One Of Our Favorite Senators Just Voted Against A Bill All Other Senators (Except Rand Paul) Supported. We Wanted To Know Why.
And with the House and the President on board too it’ll almost certainly become law.
SESTA/FOSTA (FOSTA is the House version) is supposed to combat sex trafficking by making internet companies liable for content posted on their sites. So who would vote against that? (Especially in an election year when your opponent will no doubt run ads against you saying you support sex trafficking?)
Oregon Democrat Ron Wyden, that’s who. Wyden, (who incidentally is not running for reelection this year — not until 2022 in fact), says the bill is a disaster in the making:
Wyden co-wrote the statute this new law reverses, known as Section 230, which stated: “No provider or user of an interactive computer service shall be treated as the publisher or speaker of any information provided by another information content provider”. In other words, I can’t be held legally responsible for something you post on my site.
SESTA’s supporters say the changes are very narrowly aimed (the idea originally came up to target one classified ad site: Backpage.com). But it’s also easy to see Wyden’s point, that it represents the most significant rollback in protection for internet platforms and websites maybe ever (as well as legitimate sex workers). NPR has a good explainer of the legal and economic issues involved.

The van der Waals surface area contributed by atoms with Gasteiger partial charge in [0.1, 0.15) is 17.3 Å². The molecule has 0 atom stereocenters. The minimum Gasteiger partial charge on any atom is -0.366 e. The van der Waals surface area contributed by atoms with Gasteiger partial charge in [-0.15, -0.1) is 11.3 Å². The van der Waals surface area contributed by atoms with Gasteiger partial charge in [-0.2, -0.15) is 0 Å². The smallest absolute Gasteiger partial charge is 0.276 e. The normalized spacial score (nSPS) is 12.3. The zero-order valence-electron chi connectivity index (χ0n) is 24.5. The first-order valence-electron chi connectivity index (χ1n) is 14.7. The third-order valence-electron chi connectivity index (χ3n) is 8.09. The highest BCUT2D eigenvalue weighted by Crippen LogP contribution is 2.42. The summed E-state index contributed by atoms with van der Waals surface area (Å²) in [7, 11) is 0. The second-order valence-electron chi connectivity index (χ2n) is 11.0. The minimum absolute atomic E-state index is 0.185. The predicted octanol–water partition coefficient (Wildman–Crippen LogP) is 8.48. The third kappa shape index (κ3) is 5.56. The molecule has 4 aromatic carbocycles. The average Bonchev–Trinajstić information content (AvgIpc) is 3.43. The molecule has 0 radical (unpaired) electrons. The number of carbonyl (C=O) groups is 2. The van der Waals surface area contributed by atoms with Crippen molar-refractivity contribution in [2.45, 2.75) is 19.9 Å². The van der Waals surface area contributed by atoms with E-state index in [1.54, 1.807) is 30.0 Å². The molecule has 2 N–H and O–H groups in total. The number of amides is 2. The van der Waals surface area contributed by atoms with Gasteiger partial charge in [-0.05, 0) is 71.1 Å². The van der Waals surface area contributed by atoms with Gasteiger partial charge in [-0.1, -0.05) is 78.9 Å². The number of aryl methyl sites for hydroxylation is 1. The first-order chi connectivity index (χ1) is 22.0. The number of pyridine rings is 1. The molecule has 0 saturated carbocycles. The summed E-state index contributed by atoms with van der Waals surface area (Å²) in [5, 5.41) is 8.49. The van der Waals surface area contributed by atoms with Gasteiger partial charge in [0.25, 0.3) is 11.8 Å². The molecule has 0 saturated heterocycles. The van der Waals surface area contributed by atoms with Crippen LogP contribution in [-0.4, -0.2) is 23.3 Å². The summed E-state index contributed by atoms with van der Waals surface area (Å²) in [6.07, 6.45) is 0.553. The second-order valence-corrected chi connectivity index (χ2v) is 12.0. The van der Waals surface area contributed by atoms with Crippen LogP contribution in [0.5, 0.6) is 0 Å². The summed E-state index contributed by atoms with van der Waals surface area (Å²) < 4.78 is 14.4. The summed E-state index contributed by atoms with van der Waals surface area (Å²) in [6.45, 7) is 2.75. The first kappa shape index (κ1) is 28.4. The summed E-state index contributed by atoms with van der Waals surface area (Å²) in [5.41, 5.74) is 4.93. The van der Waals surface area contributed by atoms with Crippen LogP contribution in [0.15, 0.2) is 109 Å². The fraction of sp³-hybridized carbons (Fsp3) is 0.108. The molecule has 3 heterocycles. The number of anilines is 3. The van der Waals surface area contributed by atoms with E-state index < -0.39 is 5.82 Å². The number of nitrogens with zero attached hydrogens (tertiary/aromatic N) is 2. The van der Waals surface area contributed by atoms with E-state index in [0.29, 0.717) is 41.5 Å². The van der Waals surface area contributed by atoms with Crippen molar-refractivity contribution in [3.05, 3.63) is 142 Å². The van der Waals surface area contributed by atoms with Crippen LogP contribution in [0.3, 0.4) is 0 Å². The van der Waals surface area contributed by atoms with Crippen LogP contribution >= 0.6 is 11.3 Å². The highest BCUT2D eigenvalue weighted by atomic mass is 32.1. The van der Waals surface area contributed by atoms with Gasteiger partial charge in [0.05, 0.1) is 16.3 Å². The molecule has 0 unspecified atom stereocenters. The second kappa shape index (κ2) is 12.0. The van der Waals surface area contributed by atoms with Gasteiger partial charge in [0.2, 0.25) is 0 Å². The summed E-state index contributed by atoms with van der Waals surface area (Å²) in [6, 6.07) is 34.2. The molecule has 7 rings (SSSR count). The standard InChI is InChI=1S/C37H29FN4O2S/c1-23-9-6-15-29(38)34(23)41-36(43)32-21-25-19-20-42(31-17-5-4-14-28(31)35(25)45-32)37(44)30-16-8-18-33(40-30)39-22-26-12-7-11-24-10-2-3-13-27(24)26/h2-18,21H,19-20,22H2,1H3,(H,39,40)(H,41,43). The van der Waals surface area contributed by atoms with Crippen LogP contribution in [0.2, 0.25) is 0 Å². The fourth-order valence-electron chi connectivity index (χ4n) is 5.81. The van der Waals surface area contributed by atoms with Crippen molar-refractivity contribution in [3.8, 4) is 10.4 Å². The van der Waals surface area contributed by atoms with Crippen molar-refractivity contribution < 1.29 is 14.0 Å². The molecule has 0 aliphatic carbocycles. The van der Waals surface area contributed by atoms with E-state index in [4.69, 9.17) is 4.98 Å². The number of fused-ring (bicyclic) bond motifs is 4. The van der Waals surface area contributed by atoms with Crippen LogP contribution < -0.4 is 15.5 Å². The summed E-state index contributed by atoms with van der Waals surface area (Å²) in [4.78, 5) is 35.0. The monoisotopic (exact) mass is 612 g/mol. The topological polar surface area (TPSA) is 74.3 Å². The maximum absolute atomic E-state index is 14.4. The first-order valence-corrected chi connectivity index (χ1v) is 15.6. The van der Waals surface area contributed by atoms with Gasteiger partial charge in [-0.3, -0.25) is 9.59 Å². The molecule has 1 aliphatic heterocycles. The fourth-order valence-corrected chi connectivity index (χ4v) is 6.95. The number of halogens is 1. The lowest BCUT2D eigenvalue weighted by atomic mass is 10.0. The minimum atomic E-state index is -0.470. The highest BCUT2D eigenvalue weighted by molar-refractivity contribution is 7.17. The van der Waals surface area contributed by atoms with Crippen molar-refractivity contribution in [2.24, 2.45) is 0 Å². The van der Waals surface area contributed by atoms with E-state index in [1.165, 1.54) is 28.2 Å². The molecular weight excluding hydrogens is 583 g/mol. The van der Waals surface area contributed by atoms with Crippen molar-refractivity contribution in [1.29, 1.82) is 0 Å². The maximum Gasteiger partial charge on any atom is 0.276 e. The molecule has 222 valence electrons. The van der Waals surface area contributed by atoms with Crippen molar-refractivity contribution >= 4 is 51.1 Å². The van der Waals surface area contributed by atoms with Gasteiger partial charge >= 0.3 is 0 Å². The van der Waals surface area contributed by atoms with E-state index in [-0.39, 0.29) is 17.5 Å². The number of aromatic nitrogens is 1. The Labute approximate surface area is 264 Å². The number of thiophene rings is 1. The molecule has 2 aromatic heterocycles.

Wyden envisions a legal hell that will block innovation and revenue streams for smaller internet companies and individuals. Here’s his description on the Senate floor of how he sees it playing out (click on the photo to play):
Prior to the vote in the Senate, Wyden offered amendments, including a more straightforward approach: additional funding for the F.B.I. and Justice Department to combat online sex trafficking. Those amendments were defeated or withdrawn.